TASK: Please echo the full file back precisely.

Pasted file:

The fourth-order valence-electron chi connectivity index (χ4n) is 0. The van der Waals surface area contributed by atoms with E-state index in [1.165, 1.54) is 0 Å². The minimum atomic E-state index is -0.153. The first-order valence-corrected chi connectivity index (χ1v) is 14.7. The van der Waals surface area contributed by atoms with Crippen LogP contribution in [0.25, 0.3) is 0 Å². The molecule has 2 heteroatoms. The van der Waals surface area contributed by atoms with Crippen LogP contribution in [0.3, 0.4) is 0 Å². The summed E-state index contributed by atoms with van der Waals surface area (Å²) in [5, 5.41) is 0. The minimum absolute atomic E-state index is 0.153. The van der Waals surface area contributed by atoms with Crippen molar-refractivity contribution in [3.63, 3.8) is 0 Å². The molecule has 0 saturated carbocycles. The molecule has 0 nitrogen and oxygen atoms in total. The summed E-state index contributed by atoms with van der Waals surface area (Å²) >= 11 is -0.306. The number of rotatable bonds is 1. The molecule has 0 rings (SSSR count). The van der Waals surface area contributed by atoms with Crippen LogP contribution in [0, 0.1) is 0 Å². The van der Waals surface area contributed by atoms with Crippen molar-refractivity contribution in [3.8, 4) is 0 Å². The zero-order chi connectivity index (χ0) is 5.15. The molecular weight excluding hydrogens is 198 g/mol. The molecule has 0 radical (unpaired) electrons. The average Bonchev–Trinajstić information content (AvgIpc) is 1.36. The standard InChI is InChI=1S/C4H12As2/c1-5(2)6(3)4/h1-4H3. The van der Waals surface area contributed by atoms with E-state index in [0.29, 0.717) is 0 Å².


The fourth-order valence-electron chi connectivity index (χ4n) is 0. The van der Waals surface area contributed by atoms with E-state index in [1.165, 1.54) is 0 Å². The minimum atomic E-state index is -0.153. The first-order valence-corrected chi connectivity index (χ1v) is 14.7. The van der Waals surface area contributed by atoms with Crippen LogP contribution in [0.25, 0.3) is 0 Å². The molecule has 2 heteroatoms. The van der Waals surface area contributed by atoms with Crippen LogP contribution in [0.3, 0.4) is 0 Å². The summed E-state index contributed by atoms with van der Waals surface area (Å²) in [5, 5.41) is 0. The minimum absolute atomic E-state index is 0.153. The van der Waals surface area contributed by atoms with Crippen molar-refractivity contribution in [3.63, 3.8) is 0 Å². The molecule has 0 saturated carbocycles. The molecule has 0 nitrogen and oxygen atoms in total. The summed E-state index contributed by atoms with van der Waals surface area (Å²) >= 11 is -0.306. The number of rotatable bonds is 1. The molecule has 0 rings (SSSR count). The van der Waals surface area contributed by atoms with Crippen LogP contribution in [0, 0.1) is 0 Å². The van der Waals surface area contributed by atoms with Crippen molar-refractivity contribution in [3.8, 4) is 0 Å². The zero-order chi connectivity index (χ0) is 5.15. The molecular weight excluding hydrogens is 198 g/mol. The molecule has 0 radical (unpaired) electrons. The average Bonchev–Trinajstić information content (AvgIpc) is 1.36. The standard InChI is InChI=1S/C4H12As2/c1-5(2)6(3)4/h1-4H3. The van der Waals surface area contributed by atoms with E-state index in [0.29, 0.717) is 0 Å².